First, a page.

by Dollfuss' soldiers were interna-
tionalists; they were killed by mem-
bers of the Heimwehr who had been
waiting for this opportunity to wipe
out the party that was the obstacle
to Fascism in Austria.
Exhibiting the slides which he used
in his lecture, Dr. Onderdonk pointed
out the great housing work that had
been carried on in Vienna by the So-
cialist government since the war.
Among them was a picture of the
Karl Marx apartment which was
bombarded by government troops in
the struggle of last week. Many of the
municipal apartments, owned and
operated by the government and
.housing 200,000 workers all over
Vienna were bombarded by Heimwehr
troops, women and children being
killed in the struggle, he said.
A petition, addressed to Chancellor
Dollfuss, objecting to the atrocities
committed in Vienna, had received
over 70 signatures, it was announced.
Clyde Fisher
To Lecture In
Detroit Feb.28
Is Curator Of Astronomy
And Visual Instruction
At American Museum
Dr. Clyde Fisher, curator of as-
tronomy and curator of visual in-
struction at the American Museum
of Natural History, will give an il-
lustrated lecture, "Earth and Neigh-
bor Worlds," on the Detroit Town
Hall Series at 11 a. m. Wednesday,
Feb. 28, at the W~ilson Theatre.
He recently became director of the
Museum's new $150,000 planetarium,
gift of Charles Hayden. For fifteen
years Dr. Fisher has been responsible
for most of the educational work at
the Museums, and for several years
has had charge of photography.
Dr. Fisher has been known for
years for the popular appeal of his
lectures on science. Through his de-
lightful personality and his lucid
interpretations, astronomy takes on

new life and interest, it has been said.
In 1924 Dr. Fisher led the Arctic
Lapland Expedition for the Museum,
upon which he made 10,000 feet of
motion pictures as well as hundreds
of stills. In the summer of 1927, he
traveled with Ernest Thompson Seton
through the western United States,
studying sign-talking and dancing
among the Indians. He made the first
motion pictures of sign talking with
the * translation. He photographed
ceremonial dances of about a dozen
different tribes from the Dakotas to
New Mexico and Arizona.
However, stars, birds, and Indians
are only a few of Dr. Fisher's inter-
ests. For many years he has lectured
on John Burroughs, on flowers, and
on animal life.

BARCELONA, Spain--Considerable
damage was caused when a bomL ex~
ploded with terrific force at the en-
trance of the Hispano-Suiza auto-
mobile factory. No wrie was injured.
TOKIO- A new controversy be-
tween Russia and ,Japan ever fish-
ing grounds in the North Pwific Va-
ters confronted Russian and Japa-
nese authorities.
MANILA, P. I. - Gov. G e n e r a l
Frank Murphy made public a new
program intended to establish peace
in the troublesome Sulu Archipelago.
VIENNA - Greater support in fa-
vor of Nazis by Socialists was no-
ticed. The recent Dollfuss policies
were attributed as the cause.
w t. .It
WASHINGTON -Maj. Gen. John
IH. Russell was selected by President
Roosevelt to succeed Maj. Ge. .Ben-
jamin H. Fuller as commandant of
the United States Marines.
CRISTOBAL, Canal Zone - Pass-
age of nitrate, an essential of war,
through the Panama Canal was no-
ticed by marine men.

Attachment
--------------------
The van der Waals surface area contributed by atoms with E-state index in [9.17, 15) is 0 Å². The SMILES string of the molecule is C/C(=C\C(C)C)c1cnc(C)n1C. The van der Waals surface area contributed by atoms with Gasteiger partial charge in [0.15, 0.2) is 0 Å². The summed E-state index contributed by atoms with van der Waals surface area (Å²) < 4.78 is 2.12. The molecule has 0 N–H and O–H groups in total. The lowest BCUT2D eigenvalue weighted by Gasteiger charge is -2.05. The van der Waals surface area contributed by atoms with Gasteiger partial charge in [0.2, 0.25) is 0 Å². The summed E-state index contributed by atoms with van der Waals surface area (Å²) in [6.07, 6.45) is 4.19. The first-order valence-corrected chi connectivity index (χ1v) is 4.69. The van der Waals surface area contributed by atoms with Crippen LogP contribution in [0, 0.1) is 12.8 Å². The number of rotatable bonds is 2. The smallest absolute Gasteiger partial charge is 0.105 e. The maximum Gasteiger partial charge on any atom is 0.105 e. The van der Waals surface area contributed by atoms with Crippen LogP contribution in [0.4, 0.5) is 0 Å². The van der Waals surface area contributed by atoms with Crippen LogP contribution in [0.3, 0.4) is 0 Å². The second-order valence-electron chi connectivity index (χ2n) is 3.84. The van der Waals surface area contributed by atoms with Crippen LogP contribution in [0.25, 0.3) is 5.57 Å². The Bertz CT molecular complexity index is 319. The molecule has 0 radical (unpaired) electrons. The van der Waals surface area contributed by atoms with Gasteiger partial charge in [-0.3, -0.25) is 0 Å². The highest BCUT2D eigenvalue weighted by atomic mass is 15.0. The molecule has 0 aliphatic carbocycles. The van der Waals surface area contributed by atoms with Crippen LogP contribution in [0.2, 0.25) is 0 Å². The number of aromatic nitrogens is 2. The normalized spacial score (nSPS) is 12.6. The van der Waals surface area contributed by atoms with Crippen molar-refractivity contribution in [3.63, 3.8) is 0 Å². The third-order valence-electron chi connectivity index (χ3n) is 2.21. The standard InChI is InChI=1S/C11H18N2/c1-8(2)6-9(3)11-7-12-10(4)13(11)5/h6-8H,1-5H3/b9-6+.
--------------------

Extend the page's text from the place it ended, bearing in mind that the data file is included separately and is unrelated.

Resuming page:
Hillel Plans Course In
Conversational Hebrewj

univsity High
Class Will Give,
layyParker
The first performance of this year's
annual Senior Play of the Univer-
sity Hipgh School will be given at
a matinee tomorrow. It will be re-
peated on Saturday.
The class has chosen Louis N.
Parker's farce-comedy "Summer Is
A-Coming In" for the presentation.
Parker is especially well-known for
his "Disraeli" and in a somewhat
lesser degree for "Pomander Walk."
The Senior Play will be the first
performance to be given in the newly
remodeled auditorium of the high
school. It is being staged under the
direction of Edward Freed of the
dramatics department of the high
school, assisted by Leonard Andrews,
of the social studes department,
The leading parts in the play are
being taken by Hope Hartwig, Reva
Rabbe, Jane Vernor, Betty Louise
Whitney, Alfred Lovell, William Slea-
tor, Stuart Stanchfield, and Howard
Carrothers.

"YOU

MUST

COM E

OUT SOM E TIME"

When .?-
SAT UR DAY NIG HT, F EBR UA RY
THE OPENING NIGHT
at the New
IIiI-atginn

24

(formerly Nankin Mills Inn)
ON ANN ARBOR TRAIL

w

EiNTE-RTAINMENT AND
DANCING -NIGHTLY
Music by
Charle Lazin and "The Hi-Hatters"
Table d'Hote and a la Carte
Legal Beverages

11'

11

NO COVER OR MINIMUM CHARGE - EVER
AND NEVER EXPENSIVE

A course in conversatignal Hebrew
will be given beginning March 1 at
the Hillel Foundation, it was an-
nounced today by Dr. Bernard Hel-
ler, director of the foundation. The
only requisite for the course is the
ability to read Hebrew.
The classes will be held one eve-
ning each week for a period of 10
weeks. Each class will last one and
a half hours, Dr. Heller said.
Those interested in the course
should get in touch with Robert S.
Friedman, who can be reached by
calling 3936.
NEAT ... SPEEDY
and never sticky
HAND CREAM
Just pat a tiny bit on your hands
after every washing, rub it in ...
it all disappears. in a jiffy and

THREE
KLEENEX
Dr. WestI
TOOTH-

0. ...
Economy
IQac

4OW TO GET THERE- Take Plymouth Road to Wayne Road,
turn right half a mile to Ann Arbor Trail, turn left three-fourths
of a mile to the Inn. EVERYTHING NEW.

SPECIALS
THIS WEEK AT
C ALKINS- LETCHER
DRUG STORES

m
TO MAKE NEW F RINDS FOR DOROTHY GRAY

Hundreds of Dollar Volumes

BRUSH ......lw
HOT WATER AO0
BOTTLES... .
Guaranteed
1lOc
COLGATE'S
SOAPS
2forli
See the NEW
NORTON MIDGET

SFIAIL -fib A .itTaw TE

1I

Slightly Damaged

S0c

the Book

11